Conan the Barbarian Took What Worked and Abandoned What Didn’t (the Racism)

The world view surrounding the pulp hero has been rewritten, but his brand of adventure is exactly the same.

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Conan the Barbarian Took What Worked and Abandoned What Didn’t (the Racism)

They sighted the coast of Shem—long rolling meadowlands … and horsemen with blue-black beards and hooked noses, who sat their steeds along the shore and eyed the galley with suspicion. She did not put in; there was scant profit in trade with the sons of Shem.—“Queen of the Black Coast,” by Robert E. Howard

Conan is one of those characters a lot of people have heard of or seen parodied even as they might not know his exact history. The basics are pretty easy to recite: He’s a ripped barbarian with a big sword who scoffs at civilized people, takes what he wants, kills evil sorcerers and warlords, and never seems to be far from scantily clad women. A lot of the time, he’s the last survivor of his people and is out for revenge.

Most of these elements were solidified in the 1982 film, the one that made Arnold Schwarzenegger a star and launched the character into wider prominence. When people think of Conan now, it’s mostly as a hulking half-naked guy with an Austrian accent. They probably do not think of the 1930s pulp hero and the at-times astonishing racism at the heart of those famous short stories. I suspect the reason this is so rarely brought up is that removing it in latter-day interpretations of the character has done nothing to diminish everything else about the barbarian that makes him iconic.


Robert E. Howard created Conan in the pages of Weird Tales, publishing the first story in 1932 when he was just 26. The story met with such success that he’d sold the magazine more than a dozen stories starring the character by 1936. Howard died by suicide that same year after a short life marked by financial desperation, illness, and the boom-and-bust cycles of the oil towns of his youth. He never left his home state of Texas. Though he enjoyed some renown during his lifetime and even managed to get himself on H.P. Lovecraft’s list of frequent correspondents, he could not have had an inkling of exactly how popular the character he created would prove to be. Collections of his work didn’t debut until decades after his death, and it’s still not easy to lay hands on anything approaching a definitive collection of all of his Conan stories, in the same way it’s maddeningly impossible to find one for Lovecraft, or for other pulp characters like Zorro.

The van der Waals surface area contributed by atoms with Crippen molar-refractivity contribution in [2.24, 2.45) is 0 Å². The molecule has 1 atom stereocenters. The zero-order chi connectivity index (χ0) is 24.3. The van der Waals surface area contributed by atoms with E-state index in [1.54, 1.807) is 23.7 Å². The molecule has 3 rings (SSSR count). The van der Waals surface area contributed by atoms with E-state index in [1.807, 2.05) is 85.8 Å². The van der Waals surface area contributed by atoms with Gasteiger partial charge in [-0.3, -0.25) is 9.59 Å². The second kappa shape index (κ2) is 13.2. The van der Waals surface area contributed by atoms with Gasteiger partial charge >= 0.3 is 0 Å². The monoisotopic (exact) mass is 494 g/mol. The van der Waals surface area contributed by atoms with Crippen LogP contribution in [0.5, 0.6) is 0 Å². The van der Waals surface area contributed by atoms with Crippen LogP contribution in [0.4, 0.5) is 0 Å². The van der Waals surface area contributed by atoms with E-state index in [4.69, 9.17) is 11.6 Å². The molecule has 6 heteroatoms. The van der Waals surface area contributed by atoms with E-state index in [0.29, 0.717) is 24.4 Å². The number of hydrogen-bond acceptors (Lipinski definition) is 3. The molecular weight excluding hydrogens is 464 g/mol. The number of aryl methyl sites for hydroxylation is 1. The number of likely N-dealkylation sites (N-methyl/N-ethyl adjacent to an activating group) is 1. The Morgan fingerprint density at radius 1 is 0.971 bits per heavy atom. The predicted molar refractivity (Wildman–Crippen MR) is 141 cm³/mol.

Should you find a collection of his stories, it’s almost always missing something. Despite that, his works made a huge impression, with other authors carrying the character’s mantle through books and graphic novels for decades.

What you might be surprised to find, if you’re coming to the text for the first time, is some truly appalling racism. It’s in every story, all over the place, ready to jump off the page and punch you in the nose.


Only in the province of Gunderland, where the people keep no slaves, is the pure Hyborian stock found unblemished. But the barbarians kept their bloodstream pure; the Cimmerians are tall and powerful, with dark hair and blue or grey eyes. —“The Hyborian Age – Conan’s World” by Robert E. Howard

Howard was careful and deliberative about Hyboria, the world in which Conan’s stories are set, as can be seen in his notes on the world, which have been reprinted in various collections. What jumps out to the reader of those notes and his original stories is the preoccupation, at every level, with things like characters’ racial traits, tribal tendencies, or what physical features the villains have versus the damsels in distress. It’s particularly uncomfortable when you consider that one race of people who appear in recurring roles throughout the story, “Shemites” can basically be read as “Jews” and are described in witheringly negative terms in basically every story.

Much of this, it should be said, seems rooted in the ugly distortion of evolutionary theory that was making the rounds right around that time. The eugenics movement in the United States started its decline right around the time Howard’s stories were first getting picked up for publication, and Howard’s stories feature intelligent primates, or creatures who other characters describe in ways we understand as referring to primordial humans.

This the underlying lore of story after story where people who are described with physical features that code as African or Asian are either the bad guys, cannon fodder or otherwise just inherently inferior to Conan, whose own Cimmerian ancestry is inspired by Howard’s interest in Celtic culture. Which is to say: Conan is a fully evolved white man, okay? It’s central to the reasoning in every story that allows Conan to seem like the only guy in the room who isn’t ignorant or weak.

Conan is a character who is meant to be proudly regressive in some ways. He chiefly provides catharsis for those who are feeling tired of the bullshit of civilization. We’re taught from infancy that we want gold, glory and sex, and Conan just spends less time justifying his desire for them. It’s very interesting that the character survives essentially intact once the terrible racist subtext is stripped away from the character. The impression you get in most latter interpretations of Conan is that he is a strutting braggart who believes himself superior, but it’s mostly because he’s strong and good at fighting, rather than the fact that he’s a pureblooded white guy and you’re not.

The 1982 film certainly embraced that interpretation.